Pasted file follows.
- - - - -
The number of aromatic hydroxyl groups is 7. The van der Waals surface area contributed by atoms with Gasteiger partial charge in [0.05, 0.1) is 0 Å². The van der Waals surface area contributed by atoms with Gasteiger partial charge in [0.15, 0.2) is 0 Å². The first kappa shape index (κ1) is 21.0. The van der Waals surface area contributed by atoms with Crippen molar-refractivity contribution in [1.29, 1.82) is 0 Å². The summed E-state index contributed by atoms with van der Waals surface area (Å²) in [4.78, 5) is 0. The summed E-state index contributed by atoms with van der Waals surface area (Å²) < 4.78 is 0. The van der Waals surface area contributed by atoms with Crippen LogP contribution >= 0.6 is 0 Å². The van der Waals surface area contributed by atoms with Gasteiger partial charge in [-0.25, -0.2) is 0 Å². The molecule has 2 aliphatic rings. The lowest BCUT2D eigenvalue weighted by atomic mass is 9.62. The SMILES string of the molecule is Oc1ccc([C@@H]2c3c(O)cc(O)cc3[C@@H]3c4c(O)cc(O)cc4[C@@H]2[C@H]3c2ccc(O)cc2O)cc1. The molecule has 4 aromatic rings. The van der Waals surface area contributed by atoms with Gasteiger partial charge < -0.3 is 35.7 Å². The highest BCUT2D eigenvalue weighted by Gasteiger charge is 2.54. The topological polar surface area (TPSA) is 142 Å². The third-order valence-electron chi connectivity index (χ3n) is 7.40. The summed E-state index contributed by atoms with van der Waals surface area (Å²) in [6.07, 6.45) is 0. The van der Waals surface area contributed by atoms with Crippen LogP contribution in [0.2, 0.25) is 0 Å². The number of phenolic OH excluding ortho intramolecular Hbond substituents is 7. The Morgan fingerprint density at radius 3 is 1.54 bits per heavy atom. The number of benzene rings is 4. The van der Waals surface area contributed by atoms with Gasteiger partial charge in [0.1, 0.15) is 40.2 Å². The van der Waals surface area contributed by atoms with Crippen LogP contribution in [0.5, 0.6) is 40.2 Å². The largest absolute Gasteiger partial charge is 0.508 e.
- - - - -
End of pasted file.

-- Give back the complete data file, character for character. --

The number of aromatic hydroxyl groups is 7. The van der Waals surface area contributed by atoms with Gasteiger partial charge in [0.05, 0.1) is 0 Å². The van der Waals surface area contributed by atoms with Gasteiger partial charge in [0.15, 0.2) is 0 Å². The first kappa shape index (κ1) is 21.0. The van der Waals surface area contributed by atoms with Crippen molar-refractivity contribution in [1.29, 1.82) is 0 Å². The summed E-state index contributed by atoms with van der Waals surface area (Å²) in [4.78, 5) is 0. The summed E-state index contributed by atoms with van der Waals surface area (Å²) < 4.78 is 0. The van der Waals surface area contributed by atoms with Crippen LogP contribution >= 0.6 is 0 Å². The van der Waals surface area contributed by atoms with Gasteiger partial charge in [-0.25, -0.2) is 0 Å². The molecule has 2 aliphatic rings. The lowest BCUT2D eigenvalue weighted by atomic mass is 9.62. The SMILES string of the molecule is Oc1ccc([C@@H]2c3c(O)cc(O)cc3[C@@H]3c4c(O)cc(O)cc4[C@@H]2[C@H]3c2ccc(O)cc2O)cc1. The molecule has 4 aromatic rings. The van der Waals surface area contributed by atoms with Gasteiger partial charge < -0.3 is 35.7 Å². The highest BCUT2D eigenvalue weighted by Gasteiger charge is 2.54. The topological polar surface area (TPSA) is 142 Å². The third-order valence-electron chi connectivity index (χ3n) is 7.40. The summed E-state index contributed by atoms with van der Waals surface area (Å²) in [6.07, 6.45) is 0. The van der Waals surface area contributed by atoms with Crippen LogP contribution in [0.2, 0.25) is 0 Å². The number of phenolic OH excluding ortho intramolecular Hbond substituents is 7. The Morgan fingerprint density at radius 3 is 1.54 bits per heavy atom. The number of benzene rings is 4. The van der Waals surface area contributed by atoms with Gasteiger partial charge in [0.1, 0.15) is 40.2 Å². The van der Waals surface area contributed by atoms with Crippen LogP contribution in [0.5, 0.6) is 40.2 Å². The largest absolute Gasteiger partial charge is 0.508 e.